Call it the "Kevin Bacon Theory of Politics."
The beginning of the general election has spurred the onset of the "silly season," a generally substance-free point in the cycle when rival campaigns lob attacks at each other, in hopes that one sticks. Look no further than the recent countervailing demands by the Obama and Romney campaigns that the other apologize for the words and deeds of its supporters.
It's reminiscent of the parlor game, "Six Degrees of Kevin Bacon," where a player tries to trace their path to the actor in the fewest possible steps. At this point in the 2012 campaign, politics has turned into an effort to dig up a controversial statement made by a figure and tie them to the rival candidate in as few steps as possible.
In short, the “Kevin Bacon Theory of Politics” is that the success of a campaign's efforts to tie a rival candidate to a controversial supporter depends on the number of perceived steps between the two, even if that degree of separation is a result of spin.
The manufactured controversies that have overtaken the presidential campaign in recent weeks seem to depend on the strength of each campaign's efforts to tie their opponent to whatever bone-headed thing a supporter or surrogate has said.
Witness Democrats' furious effort on Tuesday to tie Mitt Romney to incendiary comments made by rocker Ted Nugent, who told a National Rifle Association audience that if President Barack Obama wins a second term, he'll "either be dead or in jail by this time next year." He also urged Republicans to "ride into that battlefield and chop their heads off in November."
The Democratic National Committee circulated a video and a slew of press releases describing Nugent as a surrogate for Romney, and demanding the former Massachusetts governor's condemnation of the musician.
"Divisive language is offensive no matter what side of the political aisle it comes from,” Romney spokeswoman Andrea Saul eventually told TPM. “Mitt Romney believes everyone needs to be civil.”
It was a page straight out of the Romney playbook; last week, the Boston-based campaign successfully forced the president himself to disavow the comments of a Democratic consultant -- whose direct ties to Obama are scant at best -- who said that the GOP candidate’s wife, Ann, had "never worked a day in her life."
But the DNC's attack Tuesday has largely fallen flat, even though the Secret Service acknowledged a routine inquiry into Nugent's comments, and -- as Democrats were eager to point out -- Romney had courted the "Cat Scratch Fever" writer's support. Democrats also pointed to Romney son Tagg's celebratory tweet about Nugent's endorsement.
The reality is that each campaign's efforts to tar the other with the comments of supporters largely involves a (usually willful) distortion of reality.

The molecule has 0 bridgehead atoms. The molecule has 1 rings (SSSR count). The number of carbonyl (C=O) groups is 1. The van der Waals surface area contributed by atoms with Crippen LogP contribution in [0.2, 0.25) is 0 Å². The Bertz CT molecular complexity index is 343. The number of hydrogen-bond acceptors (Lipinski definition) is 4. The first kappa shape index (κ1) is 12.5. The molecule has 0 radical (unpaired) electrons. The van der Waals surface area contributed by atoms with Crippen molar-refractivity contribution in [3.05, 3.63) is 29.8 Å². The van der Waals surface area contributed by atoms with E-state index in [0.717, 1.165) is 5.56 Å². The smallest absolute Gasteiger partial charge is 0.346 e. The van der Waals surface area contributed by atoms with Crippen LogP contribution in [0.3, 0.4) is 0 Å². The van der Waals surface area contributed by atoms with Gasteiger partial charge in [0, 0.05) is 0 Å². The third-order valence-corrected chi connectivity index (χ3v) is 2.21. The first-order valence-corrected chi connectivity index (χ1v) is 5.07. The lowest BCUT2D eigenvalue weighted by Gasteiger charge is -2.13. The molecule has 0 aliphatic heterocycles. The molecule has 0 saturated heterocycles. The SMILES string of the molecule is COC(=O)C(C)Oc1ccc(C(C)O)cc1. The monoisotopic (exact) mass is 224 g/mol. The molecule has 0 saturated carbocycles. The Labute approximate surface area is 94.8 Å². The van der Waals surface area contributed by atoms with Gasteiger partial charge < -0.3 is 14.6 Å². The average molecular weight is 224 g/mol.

"There is clearly a connection between Ms. Rosen and the Obama administration," Republican Washington Rep. Cathy McMorris Rodgers said on a conference call last week, referring to the Democratic operative whose comments toward Ann Romney sparked the initial controversy.
(In reality, Hilary Rosen maintained no contracts with the Obama campaign or DNC, though her firm, SKDKnickerbocker, had other ties to the administration. Republicans pointed to Rosen's visits to the White House, though those were hardly eye-popping in total for a Washington, D.C., consultant.)
The attempts to bind Romney to Nugent's remarks have fallen short because the relationship between the two is nebulous at best. To describe the Motor City Madman as a Romney "surrogate" is a specious assertion at best. By contrast, it was Romney aide Eric Fehrnstrom's likening of his boss's pivot from the primary to the general election to erasing an Etch A Sketch so politically potent for the Obama campaign and rival Republicans.
So what are the limits? The first lady's office didn't hesitate to call "inappropriate" a joke made by actor Robert De Niro's comments at a fundraiser -- in the presence of Michelle Obama -- that America wasn't again ready for a white first lady.
And Mitt Romney long ago denounced the "birther" theories that had been vocally espoused by Donald Trump, who's now ironically supporting the former Massachusetts governor, and hosting a fundraiser on his behalf on Tuesday. When conservative radio host Rush Limbaugh -- who wasn't exactly an effusive supporter of Romney's -- used incendiary language to describe Georgetown student and contraceptive access advocate Sandra Fluke, Romney distanced himself anyway, saying "it's not the language I would have used." (Democrats nevertheless spun this as a failure to condemn.)
But a pro-Obama super PAC run by a former administration spokesman hasn't budged in the face of Republican demands that it return a $1 million donation from comedian Bill Maher, who used colorful language in reference to both Ann Romney and former Alaska Gov. Sarah Palin.
But if the silly season tests anything, it will be the number of degrees of separation between Obama or Romney and one of their supporters it will take before a condemnation or apology is rendered unnecessary.
The actor Kevin Bacon might also be well-advised to watch his words, too; after all, he donated to the Obama campaign in 2008.